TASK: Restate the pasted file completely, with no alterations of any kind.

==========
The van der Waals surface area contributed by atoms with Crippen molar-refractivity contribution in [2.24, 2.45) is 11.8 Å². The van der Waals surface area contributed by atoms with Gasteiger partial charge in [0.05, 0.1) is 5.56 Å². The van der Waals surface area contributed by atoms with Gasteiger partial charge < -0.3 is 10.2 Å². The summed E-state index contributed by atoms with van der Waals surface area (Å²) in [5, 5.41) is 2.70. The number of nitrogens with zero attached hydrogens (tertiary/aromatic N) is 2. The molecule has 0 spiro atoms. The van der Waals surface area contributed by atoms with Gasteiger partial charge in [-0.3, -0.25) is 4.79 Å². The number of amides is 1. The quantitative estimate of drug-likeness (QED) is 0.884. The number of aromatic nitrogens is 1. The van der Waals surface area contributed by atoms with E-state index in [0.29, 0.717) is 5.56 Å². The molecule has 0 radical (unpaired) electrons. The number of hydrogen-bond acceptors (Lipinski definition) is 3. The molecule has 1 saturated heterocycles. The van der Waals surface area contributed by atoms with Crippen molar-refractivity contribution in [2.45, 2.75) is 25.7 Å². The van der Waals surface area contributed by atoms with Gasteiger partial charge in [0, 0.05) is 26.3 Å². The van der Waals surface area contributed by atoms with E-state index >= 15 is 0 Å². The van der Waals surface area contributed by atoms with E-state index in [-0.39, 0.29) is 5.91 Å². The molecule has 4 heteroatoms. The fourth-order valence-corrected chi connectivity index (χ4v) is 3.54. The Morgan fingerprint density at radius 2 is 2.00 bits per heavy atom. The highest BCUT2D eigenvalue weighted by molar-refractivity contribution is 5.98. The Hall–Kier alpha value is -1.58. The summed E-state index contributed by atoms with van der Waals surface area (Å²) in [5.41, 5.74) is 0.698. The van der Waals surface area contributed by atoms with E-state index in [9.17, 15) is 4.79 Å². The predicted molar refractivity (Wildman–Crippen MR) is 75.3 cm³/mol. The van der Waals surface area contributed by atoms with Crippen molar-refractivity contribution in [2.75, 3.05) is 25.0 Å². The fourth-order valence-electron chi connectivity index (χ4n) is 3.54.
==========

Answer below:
The van der Waals surface area contributed by atoms with Crippen molar-refractivity contribution in [2.24, 2.45) is 11.8 Å². The van der Waals surface area contributed by atoms with Gasteiger partial charge in [0.05, 0.1) is 5.56 Å². The van der Waals surface area contributed by atoms with Gasteiger partial charge < -0.3 is 10.2 Å². The summed E-state index contributed by atoms with van der Waals surface area (Å²) in [5, 5.41) is 2.70. The number of nitrogens with zero attached hydrogens (tertiary/aromatic N) is 2. The molecule has 0 spiro atoms. The van der Waals surface area contributed by atoms with Gasteiger partial charge in [-0.3, -0.25) is 4.79 Å². The number of amides is 1. The quantitative estimate of drug-likeness (QED) is 0.884. The number of aromatic nitrogens is 1. The van der Waals surface area contributed by atoms with E-state index in [0.29, 0.717) is 5.56 Å². The molecule has 0 radical (unpaired) electrons. The number of hydrogen-bond acceptors (Lipinski definition) is 3. The molecule has 1 saturated heterocycles. The van der Waals surface area contributed by atoms with Crippen molar-refractivity contribution in [2.45, 2.75) is 25.7 Å². The van der Waals surface area contributed by atoms with Gasteiger partial charge in [0, 0.05) is 26.3 Å². The van der Waals surface area contributed by atoms with E-state index >= 15 is 0 Å². The van der Waals surface area contributed by atoms with E-state index in [-0.39, 0.29) is 5.91 Å². The molecule has 4 heteroatoms. The fourth-order valence-corrected chi connectivity index (χ4v) is 3.54. The Morgan fingerprint density at radius 2 is 2.00 bits per heavy atom. The highest BCUT2D eigenvalue weighted by molar-refractivity contribution is 5.98. The Hall–Kier alpha value is -1.58. The summed E-state index contributed by atoms with van der Waals surface area (Å²) in [5.41, 5.74) is 0.698. The van der Waals surface area contributed by atoms with E-state index in [9.17, 15) is 4.79 Å². The predicted molar refractivity (Wildman–Crippen MR) is 75.3 cm³/mol. The van der Waals surface area contributed by atoms with Crippen molar-refractivity contribution in [2.75, 3.05) is 25.0 Å². The fourth-order valence-electron chi connectivity index (χ4n) is 3.54.